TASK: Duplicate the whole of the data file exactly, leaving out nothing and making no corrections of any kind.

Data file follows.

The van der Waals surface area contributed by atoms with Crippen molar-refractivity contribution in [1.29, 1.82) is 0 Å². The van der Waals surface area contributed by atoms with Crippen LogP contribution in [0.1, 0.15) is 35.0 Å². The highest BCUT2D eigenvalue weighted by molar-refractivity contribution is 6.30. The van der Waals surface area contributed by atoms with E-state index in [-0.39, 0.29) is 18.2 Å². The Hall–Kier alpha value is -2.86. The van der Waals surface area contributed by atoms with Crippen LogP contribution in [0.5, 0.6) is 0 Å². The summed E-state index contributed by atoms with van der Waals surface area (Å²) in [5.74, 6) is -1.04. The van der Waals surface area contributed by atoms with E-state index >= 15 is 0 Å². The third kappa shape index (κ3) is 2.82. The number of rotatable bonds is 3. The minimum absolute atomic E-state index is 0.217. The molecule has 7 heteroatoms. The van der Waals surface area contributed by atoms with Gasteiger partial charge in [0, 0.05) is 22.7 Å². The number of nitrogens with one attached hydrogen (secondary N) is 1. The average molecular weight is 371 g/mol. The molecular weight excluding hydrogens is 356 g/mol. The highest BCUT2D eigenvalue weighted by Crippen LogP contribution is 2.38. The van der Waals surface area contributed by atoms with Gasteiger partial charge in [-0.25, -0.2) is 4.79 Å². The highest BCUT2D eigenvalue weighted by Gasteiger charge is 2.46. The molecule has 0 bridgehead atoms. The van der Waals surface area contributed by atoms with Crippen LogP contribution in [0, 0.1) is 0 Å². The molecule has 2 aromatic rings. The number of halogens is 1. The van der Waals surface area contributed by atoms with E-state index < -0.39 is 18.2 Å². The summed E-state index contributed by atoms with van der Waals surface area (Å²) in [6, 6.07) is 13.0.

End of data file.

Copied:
The van der Waals surface area contributed by atoms with Crippen molar-refractivity contribution in [1.29, 1.82) is 0 Å². The van der Waals surface area contributed by atoms with Crippen LogP contribution in [0.1, 0.15) is 35.0 Å². The highest BCUT2D eigenvalue weighted by molar-refractivity contribution is 6.30. The van der Waals surface area contributed by atoms with E-state index in [-0.39, 0.29) is 18.2 Å². The Hall–Kier alpha value is -2.86. The van der Waals surface area contributed by atoms with Crippen LogP contribution in [0.5, 0.6) is 0 Å². The summed E-state index contributed by atoms with van der Waals surface area (Å²) in [5.74, 6) is -1.04. The van der Waals surface area contributed by atoms with E-state index >= 15 is 0 Å². The third kappa shape index (κ3) is 2.82. The number of rotatable bonds is 3. The minimum absolute atomic E-state index is 0.217. The molecule has 7 heteroatoms. The van der Waals surface area contributed by atoms with Gasteiger partial charge in [0, 0.05) is 22.7 Å². The number of nitrogens with one attached hydrogen (secondary N) is 1. The average molecular weight is 371 g/mol. The molecular weight excluding hydrogens is 356 g/mol. The highest BCUT2D eigenvalue weighted by Crippen LogP contribution is 2.38. The van der Waals surface area contributed by atoms with Gasteiger partial charge in [-0.25, -0.2) is 4.79 Å². The highest BCUT2D eigenvalue weighted by Gasteiger charge is 2.46. The molecule has 0 bridgehead atoms. The van der Waals surface area contributed by atoms with Crippen LogP contribution in [0, 0.1) is 0 Å². The molecule has 2 aromatic rings. The number of halogens is 1. The van der Waals surface area contributed by atoms with E-state index < -0.39 is 18.2 Å². The summed E-state index contributed by atoms with van der Waals surface area (Å²) in [6, 6.07) is 13.0.